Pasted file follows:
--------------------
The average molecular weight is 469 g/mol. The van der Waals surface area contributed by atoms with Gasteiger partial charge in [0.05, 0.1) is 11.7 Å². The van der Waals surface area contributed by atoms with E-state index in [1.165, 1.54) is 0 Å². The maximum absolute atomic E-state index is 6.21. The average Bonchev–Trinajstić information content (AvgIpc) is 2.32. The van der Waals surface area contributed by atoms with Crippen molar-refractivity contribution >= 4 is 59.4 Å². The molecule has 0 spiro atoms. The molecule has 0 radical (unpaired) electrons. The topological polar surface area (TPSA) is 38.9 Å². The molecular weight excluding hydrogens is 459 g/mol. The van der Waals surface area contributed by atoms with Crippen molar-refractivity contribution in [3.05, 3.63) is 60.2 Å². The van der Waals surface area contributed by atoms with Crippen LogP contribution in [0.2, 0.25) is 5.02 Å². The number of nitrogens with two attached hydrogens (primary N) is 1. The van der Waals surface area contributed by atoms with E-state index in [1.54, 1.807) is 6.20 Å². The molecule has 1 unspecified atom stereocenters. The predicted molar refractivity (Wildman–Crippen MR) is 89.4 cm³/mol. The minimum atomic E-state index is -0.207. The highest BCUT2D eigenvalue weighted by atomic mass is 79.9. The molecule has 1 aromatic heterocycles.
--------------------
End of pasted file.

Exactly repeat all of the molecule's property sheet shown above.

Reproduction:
The average molecular weight is 469 g/mol. The van der Waals surface area contributed by atoms with Gasteiger partial charge in [0.05, 0.1) is 11.7 Å². The van der Waals surface area contributed by atoms with E-state index in [1.165, 1.54) is 0 Å². The maximum absolute atomic E-state index is 6.21. The average Bonchev–Trinajstić information content (AvgIpc) is 2.32. The van der Waals surface area contributed by atoms with Crippen molar-refractivity contribution >= 4 is 59.4 Å². The molecule has 0 spiro atoms. The molecule has 0 radical (unpaired) electrons. The topological polar surface area (TPSA) is 38.9 Å². The molecular weight excluding hydrogens is 459 g/mol. The van der Waals surface area contributed by atoms with Crippen molar-refractivity contribution in [3.05, 3.63) is 60.2 Å². The van der Waals surface area contributed by atoms with Crippen LogP contribution in [0.2, 0.25) is 5.02 Å². The number of nitrogens with two attached hydrogens (primary N) is 1. The van der Waals surface area contributed by atoms with E-state index in [1.54, 1.807) is 6.20 Å². The molecule has 1 unspecified atom stereocenters. The predicted molar refractivity (Wildman–Crippen MR) is 89.4 cm³/mol. The minimum atomic E-state index is -0.207. The highest BCUT2D eigenvalue weighted by atomic mass is 79.9. The molecule has 1 aromatic heterocycles.